Newspaper article The Evening Standard (London, England)

Does Rioting Really Work for the Excluded?

Newspaper article The Evening Standard (London, England)

Does Rioting Really Work for the Excluded?

Article excerpt

URBAN RAGE: THE REVOLT OF THE EXCLUDED by Mustafa Dikec (Yale, PS16.99) RICHARD GODWIN IN THE aftermath of the 2011 London riots simpler times, eh? David Cameron was searching for reasons why tens of thousands of British youths would do such a thing. As Chelsea fans put it when they came to Tottenham: "You burnt your own town! You burnt your own town! You stupid b******s! You burnt your own town!" Wisely, Cameron resisted MP Sir Peter Tapsell's suggestion to round up the perpetrators and lock them in Wembley Stadium. But he still pulled that classic Conservative move of failing to take responsibility for his own actions the expenses scandal was in full swing, austerity gearing up, the banks freshly bailed and blaming it instead on a few errant individuals. Fifteen thousand of them.

"These riots were not about race," Cameron explained in his 'fight-back' speech. Nor government cuts or poverty apparently. "No, this was about behaviour. People showing indifference to right and wrong. People with a twisted moral code. People with a complete absence of self-restraint."

Mustafa Dikec, a Turkish-descended professor of urban studies who works between Paris and Malmo, disagrees. "Urban rage builds up from systematic exclusion and oppression, which go beyond police violence and expand to all areas of urban life, including housing, employment, social encounters and political worth," he writes.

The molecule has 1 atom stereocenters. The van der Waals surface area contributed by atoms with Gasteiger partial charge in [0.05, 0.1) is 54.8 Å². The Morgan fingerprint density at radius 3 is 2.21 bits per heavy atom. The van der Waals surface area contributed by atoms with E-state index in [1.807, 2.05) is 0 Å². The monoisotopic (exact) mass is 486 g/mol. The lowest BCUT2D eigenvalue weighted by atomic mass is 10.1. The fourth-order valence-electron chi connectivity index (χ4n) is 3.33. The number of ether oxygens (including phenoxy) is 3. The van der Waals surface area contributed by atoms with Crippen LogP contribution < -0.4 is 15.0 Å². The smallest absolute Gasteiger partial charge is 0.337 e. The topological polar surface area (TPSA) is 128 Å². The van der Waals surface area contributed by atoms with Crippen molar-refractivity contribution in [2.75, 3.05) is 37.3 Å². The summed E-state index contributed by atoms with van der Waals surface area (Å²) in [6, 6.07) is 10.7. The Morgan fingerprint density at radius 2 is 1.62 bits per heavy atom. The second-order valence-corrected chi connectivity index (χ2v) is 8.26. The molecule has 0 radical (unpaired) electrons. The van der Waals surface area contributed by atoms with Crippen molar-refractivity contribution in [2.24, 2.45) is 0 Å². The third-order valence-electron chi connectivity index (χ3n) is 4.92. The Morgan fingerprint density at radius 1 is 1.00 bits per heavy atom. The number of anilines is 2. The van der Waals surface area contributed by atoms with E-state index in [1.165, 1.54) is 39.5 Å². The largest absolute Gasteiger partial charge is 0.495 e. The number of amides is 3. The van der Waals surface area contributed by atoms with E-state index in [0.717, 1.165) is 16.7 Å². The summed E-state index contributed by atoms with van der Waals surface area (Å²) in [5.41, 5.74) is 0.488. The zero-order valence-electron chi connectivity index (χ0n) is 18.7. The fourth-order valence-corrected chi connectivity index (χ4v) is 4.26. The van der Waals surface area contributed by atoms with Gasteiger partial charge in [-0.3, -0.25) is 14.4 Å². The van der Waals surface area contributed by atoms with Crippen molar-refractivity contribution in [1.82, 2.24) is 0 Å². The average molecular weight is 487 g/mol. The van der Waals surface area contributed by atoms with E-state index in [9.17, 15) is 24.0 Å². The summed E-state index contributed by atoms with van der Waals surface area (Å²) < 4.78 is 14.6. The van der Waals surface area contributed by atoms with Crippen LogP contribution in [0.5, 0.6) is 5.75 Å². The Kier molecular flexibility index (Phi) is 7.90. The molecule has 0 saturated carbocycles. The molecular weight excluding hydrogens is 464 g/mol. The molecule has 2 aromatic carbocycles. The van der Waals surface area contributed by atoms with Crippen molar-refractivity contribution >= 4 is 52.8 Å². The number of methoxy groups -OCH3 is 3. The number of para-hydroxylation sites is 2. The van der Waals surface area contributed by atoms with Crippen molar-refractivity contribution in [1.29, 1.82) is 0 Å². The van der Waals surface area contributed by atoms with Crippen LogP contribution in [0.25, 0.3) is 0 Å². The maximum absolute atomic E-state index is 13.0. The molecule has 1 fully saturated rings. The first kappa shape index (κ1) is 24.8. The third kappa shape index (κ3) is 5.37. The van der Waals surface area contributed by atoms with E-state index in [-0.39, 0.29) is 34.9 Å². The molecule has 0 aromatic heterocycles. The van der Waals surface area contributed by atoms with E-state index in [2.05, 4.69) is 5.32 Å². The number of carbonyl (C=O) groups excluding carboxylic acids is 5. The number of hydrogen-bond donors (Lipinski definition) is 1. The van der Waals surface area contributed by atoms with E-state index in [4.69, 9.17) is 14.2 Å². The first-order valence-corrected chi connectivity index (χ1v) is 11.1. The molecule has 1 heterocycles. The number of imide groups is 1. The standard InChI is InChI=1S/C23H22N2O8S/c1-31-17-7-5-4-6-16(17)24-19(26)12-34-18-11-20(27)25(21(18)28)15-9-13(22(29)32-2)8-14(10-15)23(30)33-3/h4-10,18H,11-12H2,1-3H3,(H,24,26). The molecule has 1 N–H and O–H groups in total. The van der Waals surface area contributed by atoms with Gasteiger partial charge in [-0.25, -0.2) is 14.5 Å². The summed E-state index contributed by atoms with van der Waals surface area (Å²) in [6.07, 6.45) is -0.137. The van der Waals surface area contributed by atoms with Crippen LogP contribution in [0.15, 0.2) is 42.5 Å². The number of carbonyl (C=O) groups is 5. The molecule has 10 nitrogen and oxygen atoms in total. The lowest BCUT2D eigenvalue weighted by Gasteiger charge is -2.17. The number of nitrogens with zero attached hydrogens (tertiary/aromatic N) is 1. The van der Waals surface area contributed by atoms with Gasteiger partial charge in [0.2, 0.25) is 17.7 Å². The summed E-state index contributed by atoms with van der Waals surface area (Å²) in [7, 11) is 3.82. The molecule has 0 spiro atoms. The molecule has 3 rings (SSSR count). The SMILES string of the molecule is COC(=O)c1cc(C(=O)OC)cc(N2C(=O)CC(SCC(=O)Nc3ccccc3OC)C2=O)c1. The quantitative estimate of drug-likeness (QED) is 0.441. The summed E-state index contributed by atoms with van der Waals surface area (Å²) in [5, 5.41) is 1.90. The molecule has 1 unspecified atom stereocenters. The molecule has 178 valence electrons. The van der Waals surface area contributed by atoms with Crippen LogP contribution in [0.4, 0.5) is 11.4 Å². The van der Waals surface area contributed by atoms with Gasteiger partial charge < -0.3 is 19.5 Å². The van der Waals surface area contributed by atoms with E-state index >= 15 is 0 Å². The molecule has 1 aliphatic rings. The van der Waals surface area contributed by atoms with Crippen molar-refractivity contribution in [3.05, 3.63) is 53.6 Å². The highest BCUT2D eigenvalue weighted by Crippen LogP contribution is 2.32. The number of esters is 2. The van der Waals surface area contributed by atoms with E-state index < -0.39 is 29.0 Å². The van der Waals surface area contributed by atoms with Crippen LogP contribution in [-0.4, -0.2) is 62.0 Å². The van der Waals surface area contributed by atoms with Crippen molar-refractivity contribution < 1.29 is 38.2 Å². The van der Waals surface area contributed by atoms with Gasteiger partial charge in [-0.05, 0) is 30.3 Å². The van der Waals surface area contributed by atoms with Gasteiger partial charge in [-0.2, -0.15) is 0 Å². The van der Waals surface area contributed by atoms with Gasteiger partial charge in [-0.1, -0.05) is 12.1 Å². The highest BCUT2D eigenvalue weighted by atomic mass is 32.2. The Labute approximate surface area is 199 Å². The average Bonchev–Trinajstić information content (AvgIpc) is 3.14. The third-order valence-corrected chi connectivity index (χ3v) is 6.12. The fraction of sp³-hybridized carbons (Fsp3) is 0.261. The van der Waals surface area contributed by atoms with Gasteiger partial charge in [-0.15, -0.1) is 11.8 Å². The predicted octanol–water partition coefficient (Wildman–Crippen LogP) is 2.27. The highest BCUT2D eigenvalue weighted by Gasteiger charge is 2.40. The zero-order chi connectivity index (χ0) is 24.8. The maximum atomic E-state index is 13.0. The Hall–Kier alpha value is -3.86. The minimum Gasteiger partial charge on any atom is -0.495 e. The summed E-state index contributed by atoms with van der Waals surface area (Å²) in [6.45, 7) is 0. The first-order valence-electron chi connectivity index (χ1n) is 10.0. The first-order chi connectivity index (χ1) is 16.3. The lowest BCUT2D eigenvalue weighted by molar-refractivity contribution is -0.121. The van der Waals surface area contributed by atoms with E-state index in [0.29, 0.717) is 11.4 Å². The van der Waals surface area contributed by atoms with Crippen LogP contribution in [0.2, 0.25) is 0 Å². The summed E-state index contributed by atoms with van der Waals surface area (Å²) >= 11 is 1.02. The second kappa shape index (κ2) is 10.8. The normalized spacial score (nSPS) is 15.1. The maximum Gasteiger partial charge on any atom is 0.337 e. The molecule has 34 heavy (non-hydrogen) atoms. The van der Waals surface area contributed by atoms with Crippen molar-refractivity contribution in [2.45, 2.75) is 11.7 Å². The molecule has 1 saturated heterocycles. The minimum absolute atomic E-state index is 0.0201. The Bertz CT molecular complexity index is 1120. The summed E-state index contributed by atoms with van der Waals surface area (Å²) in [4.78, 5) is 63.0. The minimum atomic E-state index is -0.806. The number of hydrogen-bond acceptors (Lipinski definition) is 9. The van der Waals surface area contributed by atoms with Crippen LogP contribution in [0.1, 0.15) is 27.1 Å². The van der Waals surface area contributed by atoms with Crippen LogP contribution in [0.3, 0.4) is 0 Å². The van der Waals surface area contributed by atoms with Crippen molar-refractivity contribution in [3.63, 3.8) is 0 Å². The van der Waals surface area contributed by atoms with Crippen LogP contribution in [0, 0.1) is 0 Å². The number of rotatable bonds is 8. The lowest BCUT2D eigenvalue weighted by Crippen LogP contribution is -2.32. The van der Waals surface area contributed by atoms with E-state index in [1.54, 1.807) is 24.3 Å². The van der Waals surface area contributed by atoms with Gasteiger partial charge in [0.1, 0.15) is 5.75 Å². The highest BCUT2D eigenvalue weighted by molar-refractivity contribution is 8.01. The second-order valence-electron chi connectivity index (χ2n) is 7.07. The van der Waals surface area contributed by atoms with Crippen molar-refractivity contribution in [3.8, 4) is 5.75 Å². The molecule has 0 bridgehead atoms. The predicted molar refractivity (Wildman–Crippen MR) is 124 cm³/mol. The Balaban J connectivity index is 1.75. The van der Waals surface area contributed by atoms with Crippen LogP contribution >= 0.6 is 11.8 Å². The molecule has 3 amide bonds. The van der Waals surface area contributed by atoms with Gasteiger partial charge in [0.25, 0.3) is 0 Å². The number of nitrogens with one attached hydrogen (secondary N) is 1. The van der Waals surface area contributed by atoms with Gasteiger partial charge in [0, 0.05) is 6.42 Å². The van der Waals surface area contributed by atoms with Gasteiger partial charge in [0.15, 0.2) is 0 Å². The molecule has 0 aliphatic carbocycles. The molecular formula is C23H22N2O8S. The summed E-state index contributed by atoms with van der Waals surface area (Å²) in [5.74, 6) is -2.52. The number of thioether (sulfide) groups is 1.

He believes riots Paris 2005, Athens 2008, London 2011, Istanbul 2013, Ferguson 2014, Baltimore 2015 are less to do with naughtiness and lots to do with liberal democracy in crisis. For if London is so full of people who don't know right from wrong, why did they riot at that particular moment? Why don't they riot all the time? Dikec's detailed history of the Ferguson protests lays out the general framework of his "urban rage" theory a pattern that repeats in places as diverse as Stockholm and Istanbul. The centre of St Louis became gentrified and the developers didn't build much by way of affordable housing (sound familiar?). This led to a "suburbanisation" of poverty, concentrating the city's African-American population in the "lesser" Ferguson district. …

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